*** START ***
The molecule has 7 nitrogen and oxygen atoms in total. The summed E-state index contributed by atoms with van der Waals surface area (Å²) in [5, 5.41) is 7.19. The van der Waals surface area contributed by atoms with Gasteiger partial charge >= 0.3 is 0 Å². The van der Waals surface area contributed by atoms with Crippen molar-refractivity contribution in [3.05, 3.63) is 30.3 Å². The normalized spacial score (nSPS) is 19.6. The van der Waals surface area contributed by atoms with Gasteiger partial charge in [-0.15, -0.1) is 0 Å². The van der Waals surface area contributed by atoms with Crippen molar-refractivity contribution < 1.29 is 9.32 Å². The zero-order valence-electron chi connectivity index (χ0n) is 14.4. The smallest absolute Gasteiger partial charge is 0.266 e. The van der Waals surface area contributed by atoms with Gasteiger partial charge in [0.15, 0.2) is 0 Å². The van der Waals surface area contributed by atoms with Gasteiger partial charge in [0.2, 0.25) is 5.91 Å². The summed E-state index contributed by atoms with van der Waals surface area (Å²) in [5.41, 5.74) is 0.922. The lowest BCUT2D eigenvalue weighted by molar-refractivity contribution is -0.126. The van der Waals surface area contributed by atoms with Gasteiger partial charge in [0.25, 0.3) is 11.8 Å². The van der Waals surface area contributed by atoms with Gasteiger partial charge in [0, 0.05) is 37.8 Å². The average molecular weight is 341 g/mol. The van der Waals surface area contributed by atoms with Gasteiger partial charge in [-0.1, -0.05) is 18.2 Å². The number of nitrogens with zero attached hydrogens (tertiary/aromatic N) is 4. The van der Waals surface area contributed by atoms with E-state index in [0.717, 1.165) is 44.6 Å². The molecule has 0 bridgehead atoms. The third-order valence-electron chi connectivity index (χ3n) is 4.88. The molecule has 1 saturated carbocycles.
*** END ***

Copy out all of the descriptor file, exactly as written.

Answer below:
The molecule has 7 nitrogen and oxygen atoms in total. The summed E-state index contributed by atoms with van der Waals surface area (Å²) in [5, 5.41) is 7.19. The van der Waals surface area contributed by atoms with Gasteiger partial charge >= 0.3 is 0 Å². The van der Waals surface area contributed by atoms with Crippen molar-refractivity contribution in [3.05, 3.63) is 30.3 Å². The normalized spacial score (nSPS) is 19.6. The van der Waals surface area contributed by atoms with Gasteiger partial charge in [-0.15, -0.1) is 0 Å². The van der Waals surface area contributed by atoms with Crippen molar-refractivity contribution < 1.29 is 9.32 Å². The zero-order valence-electron chi connectivity index (χ0n) is 14.4. The smallest absolute Gasteiger partial charge is 0.266 e. The van der Waals surface area contributed by atoms with Gasteiger partial charge in [0.15, 0.2) is 0 Å². The van der Waals surface area contributed by atoms with Gasteiger partial charge in [0.2, 0.25) is 5.91 Å². The summed E-state index contributed by atoms with van der Waals surface area (Å²) in [5.41, 5.74) is 0.922. The lowest BCUT2D eigenvalue weighted by molar-refractivity contribution is -0.126. The van der Waals surface area contributed by atoms with Gasteiger partial charge in [0.25, 0.3) is 11.8 Å². The van der Waals surface area contributed by atoms with Gasteiger partial charge in [0, 0.05) is 37.8 Å². The average molecular weight is 341 g/mol. The van der Waals surface area contributed by atoms with Gasteiger partial charge in [-0.1, -0.05) is 18.2 Å². The number of nitrogens with zero attached hydrogens (tertiary/aromatic N) is 4. The van der Waals surface area contributed by atoms with E-state index in [0.717, 1.165) is 44.6 Å². The molecule has 0 bridgehead atoms. The third-order valence-electron chi connectivity index (χ3n) is 4.88. The molecule has 1 saturated carbocycles.